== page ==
Saturday, June 27, 2009

Dante on Leadership

Confucianism, an ethical system, offers much to America because it teaches governmental responsibility for the prosperity of its people.

Dante's masterpiece, The Divine Comedy, has an excellent assessment of the importance of moral leaders. The Divine Comedy is comprised of 100 cantos arranged in three parts: The Inferno, The Purgatorio, and The Paradiso. In the middle of this massive work of poetry, over 14,000 lines, is Dante's assessment of leadership.

In canto XVI of the Purgatario, Dante asks Marco Lombardo for the source of the world's ills in verses 59 to 64. Dante asks if it is our fate, determined by the stars. Lombardo says no, that we have free will (verses 65 to 79). In verses 80 to 84 Lombardo says the problem is not in the stars, but in ourselves. Then in verses 97 to 109 Lombardo says the source of mankind's ill fortune lies in corrupt leadership, not in an evil human nature.

Mankind's ills flow not from our evil nature, but from our sovereigns who break the laws and strike at the good, according to Dante. This message echoes in Confucianism: (Analects, Book 12, Chapter 18) Chi K'ang Tzu was troubled by thieves, so he asked Confucius for advice. Confucius replied, “If you were not so covetous, people wouldn't steal even if you paid them to steal.”

If corrupt leadership is the source of the world's ills, then moral leaders are the source of peace an prosperity, which is a Confucian teaching. If moral leadership is vital for our safety and prosperity, then obviously morality should be a vital part of the eduction for our young.


Following is the pertinent text from the Purgatorio. The translation is from Francis F. Cary in the 1800's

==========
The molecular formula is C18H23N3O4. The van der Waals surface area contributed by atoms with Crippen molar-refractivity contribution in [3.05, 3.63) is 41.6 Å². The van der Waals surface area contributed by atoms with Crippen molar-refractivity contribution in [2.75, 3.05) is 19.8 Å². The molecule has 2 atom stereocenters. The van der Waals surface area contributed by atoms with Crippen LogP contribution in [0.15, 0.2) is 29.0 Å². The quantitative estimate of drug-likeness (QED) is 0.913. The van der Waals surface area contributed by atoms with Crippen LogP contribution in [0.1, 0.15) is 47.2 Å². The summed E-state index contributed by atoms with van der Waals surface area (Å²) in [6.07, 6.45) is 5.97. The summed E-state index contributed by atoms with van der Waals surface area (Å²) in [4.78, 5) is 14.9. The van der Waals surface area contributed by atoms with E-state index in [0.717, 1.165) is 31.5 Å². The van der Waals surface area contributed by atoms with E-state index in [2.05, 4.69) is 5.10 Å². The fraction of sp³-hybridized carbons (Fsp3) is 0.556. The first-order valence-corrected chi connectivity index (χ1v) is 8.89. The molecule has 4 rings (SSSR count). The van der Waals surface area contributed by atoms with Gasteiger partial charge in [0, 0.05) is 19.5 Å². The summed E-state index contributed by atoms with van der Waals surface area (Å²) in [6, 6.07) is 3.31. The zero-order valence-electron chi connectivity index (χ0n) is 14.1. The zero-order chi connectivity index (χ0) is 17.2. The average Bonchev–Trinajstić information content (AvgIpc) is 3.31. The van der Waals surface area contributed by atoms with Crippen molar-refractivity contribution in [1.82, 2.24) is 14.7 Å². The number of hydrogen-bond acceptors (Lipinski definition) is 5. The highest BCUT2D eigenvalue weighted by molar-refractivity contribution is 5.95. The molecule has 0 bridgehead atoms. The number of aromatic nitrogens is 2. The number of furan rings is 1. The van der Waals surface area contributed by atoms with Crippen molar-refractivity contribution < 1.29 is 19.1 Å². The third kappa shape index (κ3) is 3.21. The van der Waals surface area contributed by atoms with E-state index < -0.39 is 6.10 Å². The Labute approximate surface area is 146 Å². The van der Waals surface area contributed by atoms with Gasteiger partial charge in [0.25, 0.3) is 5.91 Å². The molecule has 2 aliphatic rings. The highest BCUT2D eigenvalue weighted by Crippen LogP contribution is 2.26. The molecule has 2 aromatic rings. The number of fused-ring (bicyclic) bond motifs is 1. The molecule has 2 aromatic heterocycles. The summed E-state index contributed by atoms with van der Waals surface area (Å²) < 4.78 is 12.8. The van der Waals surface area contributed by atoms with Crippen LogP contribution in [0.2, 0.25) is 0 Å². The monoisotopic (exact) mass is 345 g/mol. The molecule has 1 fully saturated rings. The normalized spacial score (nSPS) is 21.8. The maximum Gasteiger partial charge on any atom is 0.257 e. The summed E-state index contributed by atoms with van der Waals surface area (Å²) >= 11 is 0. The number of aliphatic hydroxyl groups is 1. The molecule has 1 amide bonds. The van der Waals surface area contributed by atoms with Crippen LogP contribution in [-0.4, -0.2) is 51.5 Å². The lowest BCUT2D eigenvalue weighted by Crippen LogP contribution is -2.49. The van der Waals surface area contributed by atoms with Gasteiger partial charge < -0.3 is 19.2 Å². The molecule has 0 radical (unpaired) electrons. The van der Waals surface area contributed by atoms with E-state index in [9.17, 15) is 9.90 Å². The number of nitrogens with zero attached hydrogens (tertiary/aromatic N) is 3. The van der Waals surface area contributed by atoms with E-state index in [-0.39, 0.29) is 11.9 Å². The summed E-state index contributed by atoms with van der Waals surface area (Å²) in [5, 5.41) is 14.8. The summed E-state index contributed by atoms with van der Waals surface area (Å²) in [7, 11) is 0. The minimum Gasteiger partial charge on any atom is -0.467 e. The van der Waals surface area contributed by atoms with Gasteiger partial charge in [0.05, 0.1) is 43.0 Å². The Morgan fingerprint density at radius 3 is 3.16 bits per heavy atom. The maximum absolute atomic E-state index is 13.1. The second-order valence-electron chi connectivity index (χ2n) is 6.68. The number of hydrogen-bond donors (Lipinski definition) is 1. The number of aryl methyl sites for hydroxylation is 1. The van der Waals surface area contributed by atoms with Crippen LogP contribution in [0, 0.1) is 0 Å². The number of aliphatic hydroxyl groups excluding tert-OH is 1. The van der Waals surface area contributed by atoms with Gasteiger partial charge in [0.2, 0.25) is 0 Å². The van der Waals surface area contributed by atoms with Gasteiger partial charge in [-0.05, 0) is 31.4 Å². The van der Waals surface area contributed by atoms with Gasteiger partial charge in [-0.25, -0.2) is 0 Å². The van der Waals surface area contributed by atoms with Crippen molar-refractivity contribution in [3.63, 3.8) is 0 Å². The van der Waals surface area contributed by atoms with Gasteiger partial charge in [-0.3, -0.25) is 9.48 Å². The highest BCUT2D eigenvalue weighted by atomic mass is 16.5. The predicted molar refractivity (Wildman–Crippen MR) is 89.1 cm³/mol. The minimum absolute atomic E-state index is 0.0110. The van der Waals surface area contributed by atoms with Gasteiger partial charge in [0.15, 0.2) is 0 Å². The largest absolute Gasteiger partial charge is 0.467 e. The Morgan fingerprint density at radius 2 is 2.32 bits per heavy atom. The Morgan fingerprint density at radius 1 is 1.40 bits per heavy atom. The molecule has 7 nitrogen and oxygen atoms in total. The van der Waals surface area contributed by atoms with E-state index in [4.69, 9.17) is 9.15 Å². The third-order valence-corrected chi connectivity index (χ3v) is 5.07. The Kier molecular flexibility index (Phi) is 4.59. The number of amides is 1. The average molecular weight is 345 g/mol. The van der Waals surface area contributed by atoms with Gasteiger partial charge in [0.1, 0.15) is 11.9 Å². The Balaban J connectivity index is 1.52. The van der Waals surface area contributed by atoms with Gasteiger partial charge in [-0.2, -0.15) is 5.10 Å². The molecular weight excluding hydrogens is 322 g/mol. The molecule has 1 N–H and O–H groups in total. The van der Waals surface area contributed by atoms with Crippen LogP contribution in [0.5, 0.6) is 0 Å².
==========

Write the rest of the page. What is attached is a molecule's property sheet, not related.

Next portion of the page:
Here is the question put to Lombardo:
59 The world indeed is even so forlorn
60 Of all good as thou speak'st it and so swarms
61 With every evil. Yet, beseech thee, point
62 The cause out to me, that myself may see,
63 And unto others show it: for in heaven
64 One places it, and one on earth below.

Here Lombardo says the answer lies with us:
80 To better nature subject, ye abide
81 Free, not constrain'd by that, which forms in you
82 The reasoning mind uninfluenc'd of the stars.
83 If then the present race of mankind err,
84 Seek in yourselves the cause, and find it there.

Here Lombardo accuses our leaders of corruption:
97 Hence it behov'd, the law should be a curb;
98 A sovereign hence behov'd, whose piercing view
99 Might mark at least the fortress and main tower
100 Of the true city. Laws indeed there are:
101 But who is he observes them? None; not he,
102 Who goes before, the shepherd of the flock,...[skip 103]
104 Therefore the multitude, who see their guide
105 Strike at the very good they covet most,
106 Feed there and look no further. Thus the cause
107 Is not corrupted nature in yourselves,
108 But ill-conducting, that hath turn'd the world
109 To evil.....

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